Kim Davis: Trials of Tolerance

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Published September 10, 2015
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The Montclarion
Photo Credit: Carter County Detention Center (wikipedia)
Nicholas Da Silva, a Journalism major, is in his second year as a columnist.

Nicholas Da Silva, a Journalism major, is in his second year as a columnist.

The battle for same-sex marriage has raged on for several decades now. For those who are pro-gay marriage and anti-gay marriage, this battle has been primarily motivated by a desire to see their personal beliefs triumph over the opposing side’s.

     Those who support marriage equality saw their greatest victory last June when the Supreme Court ruled same-sex marriage legal in all 50 states. Yet, the victory still has not ended the battle for each sides’ personal vindication.
      After the Supreme Court’s decision, Kentucky clerk Kim Davis refused to issue marriage licenses to any couple in her jurisdiction of Rowan County, weather they were same-sex or opposite-sex, as a means of protesting the nationwide legalization of same-sex marriage. Davis’ protest led to a lawsuit against her on July 1 by four different couples: two of the opposite sex and two of the same sex.
       U.S. District Court Judge David Bunning presided over the two hearings held against her on July 13 and 20. During the hearings, Davis argued that under the First Amendment, she had the right as a devout Christian to deny marriage licenses to same- sex couples as it conflicted with her religious beliefs. However, on Aug. 12, Bunning ordered Davis to issue the marriage licenses to all couples who wished to receive them.
        Davis attempted to get the injunction appealed, but all she was able to achieve was a two-week stay, which was issued on Aug. 17. The clerk once again refused to give out the licenses on Sept. 1, which led to a contempt hearing on Sept. 3.
     At the hearing, Davis was taken into custody for violating the orders of the judge, where she would be kept until she agreed to comply and give out the licenses. However, Bunning later offered release if Davis simply agreed to allow the five deputy clerks to give out the same-sex marriage licenses. Davis’ lawyer refused the offer on her behalf, claiming that Davis would not compromise her devout Christian beliefs nor allow her deputies to give out the licenses.
       Bunning issued this statement up on Davis’ arrest: “The court cannot condone the willful disobedience of its lawfully issued order…If you give people the opportunity to choose which orders they follow, that’s what potentially causes problems.”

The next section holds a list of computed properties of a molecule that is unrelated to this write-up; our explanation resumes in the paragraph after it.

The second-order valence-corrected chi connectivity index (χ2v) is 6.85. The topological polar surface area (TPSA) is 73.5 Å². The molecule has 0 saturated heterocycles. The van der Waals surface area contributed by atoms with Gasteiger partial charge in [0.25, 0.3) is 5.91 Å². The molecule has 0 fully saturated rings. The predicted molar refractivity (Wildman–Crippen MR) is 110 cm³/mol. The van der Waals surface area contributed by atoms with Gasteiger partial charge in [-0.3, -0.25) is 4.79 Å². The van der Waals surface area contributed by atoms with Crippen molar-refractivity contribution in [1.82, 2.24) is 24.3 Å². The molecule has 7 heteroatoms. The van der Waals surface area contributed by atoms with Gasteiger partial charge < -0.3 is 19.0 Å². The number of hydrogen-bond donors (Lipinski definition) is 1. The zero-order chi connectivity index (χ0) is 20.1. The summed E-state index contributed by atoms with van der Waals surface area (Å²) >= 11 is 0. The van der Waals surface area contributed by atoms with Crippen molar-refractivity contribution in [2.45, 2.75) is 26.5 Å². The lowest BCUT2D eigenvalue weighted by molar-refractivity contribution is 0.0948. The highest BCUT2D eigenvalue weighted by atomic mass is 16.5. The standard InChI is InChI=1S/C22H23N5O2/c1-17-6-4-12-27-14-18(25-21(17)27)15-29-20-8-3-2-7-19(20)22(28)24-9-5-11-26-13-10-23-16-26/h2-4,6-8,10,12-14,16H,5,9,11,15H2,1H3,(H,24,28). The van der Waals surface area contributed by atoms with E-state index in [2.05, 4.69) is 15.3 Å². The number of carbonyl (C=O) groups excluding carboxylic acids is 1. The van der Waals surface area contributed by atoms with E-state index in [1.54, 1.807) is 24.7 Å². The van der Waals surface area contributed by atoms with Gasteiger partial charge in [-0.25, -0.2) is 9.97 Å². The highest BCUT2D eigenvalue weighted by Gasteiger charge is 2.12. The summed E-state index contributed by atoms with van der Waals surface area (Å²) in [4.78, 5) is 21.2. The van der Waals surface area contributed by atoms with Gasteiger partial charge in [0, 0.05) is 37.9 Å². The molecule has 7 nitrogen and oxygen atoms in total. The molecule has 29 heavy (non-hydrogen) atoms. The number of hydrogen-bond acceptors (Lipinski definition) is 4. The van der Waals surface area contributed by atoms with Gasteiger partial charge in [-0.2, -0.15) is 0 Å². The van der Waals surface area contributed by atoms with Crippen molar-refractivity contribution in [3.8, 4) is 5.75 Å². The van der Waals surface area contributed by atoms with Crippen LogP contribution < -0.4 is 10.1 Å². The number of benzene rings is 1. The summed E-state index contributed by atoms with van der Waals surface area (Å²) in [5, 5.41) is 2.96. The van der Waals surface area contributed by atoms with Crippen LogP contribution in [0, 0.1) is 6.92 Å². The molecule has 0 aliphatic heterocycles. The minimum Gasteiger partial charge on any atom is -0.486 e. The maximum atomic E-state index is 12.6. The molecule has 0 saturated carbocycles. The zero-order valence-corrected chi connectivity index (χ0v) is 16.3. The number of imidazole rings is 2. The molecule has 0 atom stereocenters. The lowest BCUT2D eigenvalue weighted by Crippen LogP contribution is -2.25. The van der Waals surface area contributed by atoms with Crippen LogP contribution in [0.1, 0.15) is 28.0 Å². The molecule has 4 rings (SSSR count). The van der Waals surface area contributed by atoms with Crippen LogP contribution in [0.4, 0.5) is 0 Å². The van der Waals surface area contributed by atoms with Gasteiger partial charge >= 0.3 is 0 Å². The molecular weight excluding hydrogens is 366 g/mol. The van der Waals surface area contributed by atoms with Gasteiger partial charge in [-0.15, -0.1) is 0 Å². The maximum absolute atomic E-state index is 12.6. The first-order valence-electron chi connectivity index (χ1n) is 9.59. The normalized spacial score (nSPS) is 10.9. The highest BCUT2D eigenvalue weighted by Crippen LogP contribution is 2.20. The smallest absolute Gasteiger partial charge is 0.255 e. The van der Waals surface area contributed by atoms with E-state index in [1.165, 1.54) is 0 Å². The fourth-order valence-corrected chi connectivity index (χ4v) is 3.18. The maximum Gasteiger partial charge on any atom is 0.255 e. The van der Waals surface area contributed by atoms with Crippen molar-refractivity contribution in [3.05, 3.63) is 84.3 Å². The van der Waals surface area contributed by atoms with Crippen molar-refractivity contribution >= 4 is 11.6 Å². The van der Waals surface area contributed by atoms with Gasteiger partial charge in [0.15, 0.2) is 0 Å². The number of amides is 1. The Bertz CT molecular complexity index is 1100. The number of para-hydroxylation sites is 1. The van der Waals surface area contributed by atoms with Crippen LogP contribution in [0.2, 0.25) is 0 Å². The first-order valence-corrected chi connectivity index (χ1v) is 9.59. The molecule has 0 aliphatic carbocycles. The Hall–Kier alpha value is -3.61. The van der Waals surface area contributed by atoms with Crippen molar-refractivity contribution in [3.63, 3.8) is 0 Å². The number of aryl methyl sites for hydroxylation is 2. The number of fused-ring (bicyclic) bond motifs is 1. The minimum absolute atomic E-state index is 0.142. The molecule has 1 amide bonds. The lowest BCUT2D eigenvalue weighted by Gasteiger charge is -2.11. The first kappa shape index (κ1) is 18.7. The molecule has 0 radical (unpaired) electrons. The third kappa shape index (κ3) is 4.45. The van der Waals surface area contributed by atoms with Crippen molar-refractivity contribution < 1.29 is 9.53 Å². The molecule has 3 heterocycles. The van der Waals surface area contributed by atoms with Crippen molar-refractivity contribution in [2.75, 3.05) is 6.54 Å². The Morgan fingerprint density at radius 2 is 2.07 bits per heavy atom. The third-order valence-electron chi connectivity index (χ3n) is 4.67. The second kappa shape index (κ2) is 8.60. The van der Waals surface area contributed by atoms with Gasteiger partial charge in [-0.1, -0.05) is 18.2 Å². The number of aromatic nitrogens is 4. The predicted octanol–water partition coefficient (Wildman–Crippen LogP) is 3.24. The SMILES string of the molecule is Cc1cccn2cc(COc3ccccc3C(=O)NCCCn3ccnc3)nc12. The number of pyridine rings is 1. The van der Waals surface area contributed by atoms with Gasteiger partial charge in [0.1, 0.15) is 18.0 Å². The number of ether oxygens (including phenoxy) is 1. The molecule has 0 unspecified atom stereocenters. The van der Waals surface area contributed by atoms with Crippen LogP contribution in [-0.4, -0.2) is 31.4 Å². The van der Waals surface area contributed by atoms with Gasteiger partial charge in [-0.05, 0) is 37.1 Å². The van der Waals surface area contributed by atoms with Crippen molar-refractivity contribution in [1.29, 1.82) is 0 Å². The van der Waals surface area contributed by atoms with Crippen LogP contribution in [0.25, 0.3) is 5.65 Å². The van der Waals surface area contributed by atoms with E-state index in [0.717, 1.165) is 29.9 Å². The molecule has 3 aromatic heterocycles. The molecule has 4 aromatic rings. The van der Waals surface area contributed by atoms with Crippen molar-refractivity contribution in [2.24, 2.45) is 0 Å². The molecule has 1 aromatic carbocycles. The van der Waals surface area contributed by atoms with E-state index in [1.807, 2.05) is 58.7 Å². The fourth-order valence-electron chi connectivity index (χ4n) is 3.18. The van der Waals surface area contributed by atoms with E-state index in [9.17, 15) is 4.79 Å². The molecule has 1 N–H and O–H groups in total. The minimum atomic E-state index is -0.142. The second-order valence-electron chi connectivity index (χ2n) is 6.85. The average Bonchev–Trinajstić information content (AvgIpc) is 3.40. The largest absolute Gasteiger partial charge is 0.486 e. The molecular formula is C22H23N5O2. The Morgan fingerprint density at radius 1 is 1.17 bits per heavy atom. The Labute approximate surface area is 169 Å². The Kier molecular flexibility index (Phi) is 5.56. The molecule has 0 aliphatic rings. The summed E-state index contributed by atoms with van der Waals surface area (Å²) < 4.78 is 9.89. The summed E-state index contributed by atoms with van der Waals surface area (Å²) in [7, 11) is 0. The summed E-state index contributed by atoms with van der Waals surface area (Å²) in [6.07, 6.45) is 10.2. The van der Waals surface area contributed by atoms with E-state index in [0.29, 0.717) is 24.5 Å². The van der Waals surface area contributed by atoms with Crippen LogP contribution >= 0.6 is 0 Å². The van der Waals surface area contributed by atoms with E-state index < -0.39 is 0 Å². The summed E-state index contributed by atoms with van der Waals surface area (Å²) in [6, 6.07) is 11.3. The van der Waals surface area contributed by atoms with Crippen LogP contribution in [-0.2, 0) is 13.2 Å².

Davis’ imprisonment was not without its detractors, though, as several Republican figures declared their support for her, even though Davis is ironically a Democrat. Speaking against the arrest, Texas Senator Ted Cruz said, “Today, judicial lawlessness crossed into judicial tyranny.”
           There was also a parade of supporters who stood outside the Rowan County Courthouse to support Davis for standing up for her religious beliefs against same-sex marriage. Those supporters, though, were met by a storm of protesters who vilified Davis for refusing to do her job because of her own personal prejudice.
        Once again, it has come down to two opposing sides trying to impose their will on the other rather than trying to treat each other with mutual respect. That is the real problem here. It is not about religious belief. It is not about whether or not same- sex couples should marry, nor is it even about whether or not Davis should have gone to jail.
         The story of Davis boils down to the fact that she was so set in her ways that she would dishonor the legal system she is supposed to uphold as well as get herself incarcerated so she did not have to show tolerance to people who do not share her belief system.
         I’m not saying that everyone has to love and embrace same-sex marriage with open arms, as that would be completely unreasonable. Essentially, what I’m saying is that everyone should be tolerant.
        Tolerance is defined as “the ability or willingness to [deal with] something, in particular the existence of opinions or behavior that one does not necessarily agree with,” according to the Oxford Dictionary. Everyone does not have to agree that same-sex marriage should be legal, but that does not give anyone the right to completely disrespect the laws of the court just because of their opposition to it. This whole case is a complete waste of time for everyone involved and worst of all, it is preventing other cases from being taken care of.
        The only way that the same-sex marriage battle can truly end is when both sides of the argument decide to respect each other’s beliefs and let everyone live their own lives, however they want to live them. Until then, the story of Davis will be a tale we will likely see told again and again as the battle rages on.

 

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